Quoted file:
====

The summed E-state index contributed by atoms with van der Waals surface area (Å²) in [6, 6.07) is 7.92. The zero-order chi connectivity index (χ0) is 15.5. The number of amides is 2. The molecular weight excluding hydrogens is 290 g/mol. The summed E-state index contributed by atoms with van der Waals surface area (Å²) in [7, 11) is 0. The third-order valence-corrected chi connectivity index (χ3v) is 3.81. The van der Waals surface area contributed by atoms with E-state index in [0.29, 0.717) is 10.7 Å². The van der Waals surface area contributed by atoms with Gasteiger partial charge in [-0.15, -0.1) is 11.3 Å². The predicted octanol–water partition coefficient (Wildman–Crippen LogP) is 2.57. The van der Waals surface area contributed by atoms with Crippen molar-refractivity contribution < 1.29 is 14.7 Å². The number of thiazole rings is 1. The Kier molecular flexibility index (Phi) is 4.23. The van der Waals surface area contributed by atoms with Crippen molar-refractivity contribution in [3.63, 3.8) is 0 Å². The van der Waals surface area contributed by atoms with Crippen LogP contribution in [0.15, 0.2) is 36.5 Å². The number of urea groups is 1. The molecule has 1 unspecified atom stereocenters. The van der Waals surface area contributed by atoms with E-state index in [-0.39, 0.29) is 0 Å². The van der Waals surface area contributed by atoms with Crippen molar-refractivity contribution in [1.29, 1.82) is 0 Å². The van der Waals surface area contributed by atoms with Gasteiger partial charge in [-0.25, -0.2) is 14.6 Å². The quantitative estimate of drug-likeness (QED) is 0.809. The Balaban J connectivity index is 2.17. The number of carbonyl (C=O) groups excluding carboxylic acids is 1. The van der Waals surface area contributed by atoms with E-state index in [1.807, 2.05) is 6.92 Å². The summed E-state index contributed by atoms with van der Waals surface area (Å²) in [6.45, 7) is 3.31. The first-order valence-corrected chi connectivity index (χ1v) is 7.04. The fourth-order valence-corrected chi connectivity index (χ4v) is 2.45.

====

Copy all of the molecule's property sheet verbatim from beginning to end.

The summed E-state index contributed by atoms with van der Waals surface area (Å²) in [6, 6.07) is 7.92. The zero-order chi connectivity index (χ0) is 15.5. The number of amides is 2. The molecular weight excluding hydrogens is 290 g/mol. The summed E-state index contributed by atoms with van der Waals surface area (Å²) in [7, 11) is 0. The third-order valence-corrected chi connectivity index (χ3v) is 3.81. The van der Waals surface area contributed by atoms with E-state index in [0.29, 0.717) is 10.7 Å². The van der Waals surface area contributed by atoms with Gasteiger partial charge in [-0.15, -0.1) is 11.3 Å². The predicted octanol–water partition coefficient (Wildman–Crippen LogP) is 2.57. The van der Waals surface area contributed by atoms with Crippen molar-refractivity contribution < 1.29 is 14.7 Å². The number of thiazole rings is 1. The Kier molecular flexibility index (Phi) is 4.23. The van der Waals surface area contributed by atoms with Crippen molar-refractivity contribution in [3.63, 3.8) is 0 Å². The van der Waals surface area contributed by atoms with Crippen LogP contribution in [0.15, 0.2) is 36.5 Å². The number of urea groups is 1. The molecule has 1 unspecified atom stereocenters. The van der Waals surface area contributed by atoms with E-state index in [-0.39, 0.29) is 0 Å². The van der Waals surface area contributed by atoms with Crippen molar-refractivity contribution in [1.29, 1.82) is 0 Å². The van der Waals surface area contributed by atoms with Gasteiger partial charge in [-0.25, -0.2) is 14.6 Å². The quantitative estimate of drug-likeness (QED) is 0.809. The Balaban J connectivity index is 2.17. The number of carbonyl (C=O) groups excluding carboxylic acids is 1. The van der Waals surface area contributed by atoms with E-state index in [1.807, 2.05) is 6.92 Å². The summed E-state index contributed by atoms with van der Waals surface area (Å²) in [6.45, 7) is 3.31. The first-order valence-corrected chi connectivity index (χ1v) is 7.04. The fourth-order valence-corrected chi connectivity index (χ4v) is 2.45.